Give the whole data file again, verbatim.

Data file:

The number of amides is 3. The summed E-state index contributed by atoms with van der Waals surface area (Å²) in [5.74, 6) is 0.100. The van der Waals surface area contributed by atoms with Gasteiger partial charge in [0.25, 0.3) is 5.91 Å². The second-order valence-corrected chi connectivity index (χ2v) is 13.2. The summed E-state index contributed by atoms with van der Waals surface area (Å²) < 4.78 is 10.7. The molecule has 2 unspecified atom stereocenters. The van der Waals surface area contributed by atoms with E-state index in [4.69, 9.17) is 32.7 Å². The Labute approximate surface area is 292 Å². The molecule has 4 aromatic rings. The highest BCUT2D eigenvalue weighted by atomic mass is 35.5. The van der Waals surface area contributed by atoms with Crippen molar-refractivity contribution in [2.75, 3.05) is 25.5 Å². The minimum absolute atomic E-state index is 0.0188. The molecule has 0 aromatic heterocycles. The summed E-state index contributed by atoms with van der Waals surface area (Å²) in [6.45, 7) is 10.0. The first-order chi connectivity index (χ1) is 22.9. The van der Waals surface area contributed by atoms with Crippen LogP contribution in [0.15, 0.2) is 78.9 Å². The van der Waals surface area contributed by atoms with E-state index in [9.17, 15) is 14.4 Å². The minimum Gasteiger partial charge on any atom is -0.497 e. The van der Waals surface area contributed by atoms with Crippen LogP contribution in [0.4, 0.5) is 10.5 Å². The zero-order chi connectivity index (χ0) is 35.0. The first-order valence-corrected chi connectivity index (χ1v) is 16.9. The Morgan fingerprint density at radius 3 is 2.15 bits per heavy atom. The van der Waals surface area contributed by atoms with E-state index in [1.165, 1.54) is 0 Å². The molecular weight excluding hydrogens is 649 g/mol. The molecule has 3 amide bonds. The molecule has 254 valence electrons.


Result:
The number of amides is 3. The summed E-state index contributed by atoms with van der Waals surface area (Å²) in [5.74, 6) is 0.100. The van der Waals surface area contributed by atoms with Gasteiger partial charge in [0.25, 0.3) is 5.91 Å². The second-order valence-corrected chi connectivity index (χ2v) is 13.2. The summed E-state index contributed by atoms with van der Waals surface area (Å²) < 4.78 is 10.7. The molecule has 2 unspecified atom stereocenters. The van der Waals surface area contributed by atoms with E-state index in [4.69, 9.17) is 32.7 Å². The Labute approximate surface area is 292 Å². The molecule has 4 aromatic rings. The highest BCUT2D eigenvalue weighted by atomic mass is 35.5. The van der Waals surface area contributed by atoms with Crippen molar-refractivity contribution in [2.75, 3.05) is 25.5 Å². The minimum absolute atomic E-state index is 0.0188. The molecule has 0 aromatic heterocycles. The summed E-state index contributed by atoms with van der Waals surface area (Å²) in [6.45, 7) is 10.0. The first-order chi connectivity index (χ1) is 22.9. The van der Waals surface area contributed by atoms with Crippen LogP contribution in [0.15, 0.2) is 78.9 Å². The van der Waals surface area contributed by atoms with E-state index in [9.17, 15) is 14.4 Å². The minimum Gasteiger partial charge on any atom is -0.497 e. The van der Waals surface area contributed by atoms with Crippen LogP contribution in [0.4, 0.5) is 10.5 Å². The zero-order chi connectivity index (χ0) is 35.0. The first-order valence-corrected chi connectivity index (χ1v) is 16.9. The Morgan fingerprint density at radius 3 is 2.15 bits per heavy atom. The van der Waals surface area contributed by atoms with E-state index in [1.165, 1.54) is 0 Å². The molecular weight excluding hydrogens is 649 g/mol. The molecule has 3 amide bonds. The molecule has 254 valence electrons.